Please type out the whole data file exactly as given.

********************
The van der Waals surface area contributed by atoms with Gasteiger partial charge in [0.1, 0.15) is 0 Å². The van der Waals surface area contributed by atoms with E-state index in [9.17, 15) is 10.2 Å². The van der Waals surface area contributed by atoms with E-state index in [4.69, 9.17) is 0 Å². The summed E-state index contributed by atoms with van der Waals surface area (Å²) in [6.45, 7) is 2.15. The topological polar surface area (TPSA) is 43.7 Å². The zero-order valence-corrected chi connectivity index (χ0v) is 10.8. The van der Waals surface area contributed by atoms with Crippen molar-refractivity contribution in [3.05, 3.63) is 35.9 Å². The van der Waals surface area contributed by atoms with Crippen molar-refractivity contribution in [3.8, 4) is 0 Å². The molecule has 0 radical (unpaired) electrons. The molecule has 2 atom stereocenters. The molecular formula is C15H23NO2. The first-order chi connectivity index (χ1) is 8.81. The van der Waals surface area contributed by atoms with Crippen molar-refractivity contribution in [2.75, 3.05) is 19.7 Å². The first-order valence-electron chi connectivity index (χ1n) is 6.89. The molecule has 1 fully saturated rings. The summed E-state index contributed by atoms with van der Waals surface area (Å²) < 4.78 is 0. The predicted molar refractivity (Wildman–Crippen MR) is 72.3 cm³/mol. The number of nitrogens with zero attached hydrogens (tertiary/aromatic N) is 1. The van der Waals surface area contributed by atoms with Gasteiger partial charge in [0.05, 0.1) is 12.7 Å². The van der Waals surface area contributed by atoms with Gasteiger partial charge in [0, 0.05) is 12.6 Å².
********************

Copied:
The van der Waals surface area contributed by atoms with Gasteiger partial charge in [0.1, 0.15) is 0 Å². The van der Waals surface area contributed by atoms with E-state index in [9.17, 15) is 10.2 Å². The van der Waals surface area contributed by atoms with E-state index in [4.69, 9.17) is 0 Å². The summed E-state index contributed by atoms with van der Waals surface area (Å²) in [6.45, 7) is 2.15. The topological polar surface area (TPSA) is 43.7 Å². The zero-order valence-corrected chi connectivity index (χ0v) is 10.8. The van der Waals surface area contributed by atoms with Crippen molar-refractivity contribution in [3.05, 3.63) is 35.9 Å². The van der Waals surface area contributed by atoms with Crippen molar-refractivity contribution in [3.8, 4) is 0 Å². The molecule has 0 radical (unpaired) electrons. The molecule has 2 atom stereocenters. The molecular formula is C15H23NO2. The first-order chi connectivity index (χ1) is 8.81. The van der Waals surface area contributed by atoms with Crippen molar-refractivity contribution in [2.75, 3.05) is 19.7 Å². The first-order valence-electron chi connectivity index (χ1n) is 6.89. The molecule has 1 fully saturated rings. The summed E-state index contributed by atoms with van der Waals surface area (Å²) < 4.78 is 0. The predicted molar refractivity (Wildman–Crippen MR) is 72.3 cm³/mol. The number of nitrogens with zero attached hydrogens (tertiary/aromatic N) is 1. The van der Waals surface area contributed by atoms with Gasteiger partial charge in [0.05, 0.1) is 12.7 Å². The van der Waals surface area contributed by atoms with Gasteiger partial charge in [0, 0.05) is 12.6 Å².